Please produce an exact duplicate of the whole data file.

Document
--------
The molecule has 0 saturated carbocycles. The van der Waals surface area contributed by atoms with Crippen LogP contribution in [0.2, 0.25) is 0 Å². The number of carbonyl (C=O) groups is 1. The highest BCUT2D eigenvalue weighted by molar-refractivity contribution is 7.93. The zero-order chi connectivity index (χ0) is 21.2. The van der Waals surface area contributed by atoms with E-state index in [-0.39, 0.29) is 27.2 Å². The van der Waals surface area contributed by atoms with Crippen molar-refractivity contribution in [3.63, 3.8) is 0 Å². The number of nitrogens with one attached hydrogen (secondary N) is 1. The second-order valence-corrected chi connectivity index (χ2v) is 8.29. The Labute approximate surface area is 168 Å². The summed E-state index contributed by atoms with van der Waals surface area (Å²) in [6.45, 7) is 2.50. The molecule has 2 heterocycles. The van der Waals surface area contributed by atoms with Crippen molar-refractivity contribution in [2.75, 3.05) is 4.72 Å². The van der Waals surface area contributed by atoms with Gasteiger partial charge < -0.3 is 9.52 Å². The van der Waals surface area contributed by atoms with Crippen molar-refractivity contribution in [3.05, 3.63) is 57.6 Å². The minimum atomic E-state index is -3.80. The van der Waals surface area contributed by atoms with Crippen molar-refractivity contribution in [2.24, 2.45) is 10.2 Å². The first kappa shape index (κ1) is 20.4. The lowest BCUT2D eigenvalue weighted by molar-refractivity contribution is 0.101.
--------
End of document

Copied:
The molecule has 0 saturated carbocycles. The van der Waals surface area contributed by atoms with Crippen LogP contribution in [0.2, 0.25) is 0 Å². The number of carbonyl (C=O) groups is 1. The highest BCUT2D eigenvalue weighted by molar-refractivity contribution is 7.93. The zero-order chi connectivity index (χ0) is 21.2. The van der Waals surface area contributed by atoms with E-state index in [-0.39, 0.29) is 27.2 Å². The van der Waals surface area contributed by atoms with Crippen molar-refractivity contribution in [3.63, 3.8) is 0 Å². The number of nitrogens with one attached hydrogen (secondary N) is 1. The second-order valence-corrected chi connectivity index (χ2v) is 8.29. The Labute approximate surface area is 168 Å². The summed E-state index contributed by atoms with van der Waals surface area (Å²) in [6.45, 7) is 2.50. The molecule has 2 heterocycles. The van der Waals surface area contributed by atoms with Crippen molar-refractivity contribution in [2.75, 3.05) is 4.72 Å². The van der Waals surface area contributed by atoms with Gasteiger partial charge < -0.3 is 9.52 Å². The van der Waals surface area contributed by atoms with Crippen molar-refractivity contribution in [3.05, 3.63) is 57.6 Å². The minimum atomic E-state index is -3.80. The van der Waals surface area contributed by atoms with Crippen molar-refractivity contribution in [2.24, 2.45) is 10.2 Å². The first kappa shape index (κ1) is 20.4. The lowest BCUT2D eigenvalue weighted by molar-refractivity contribution is 0.101.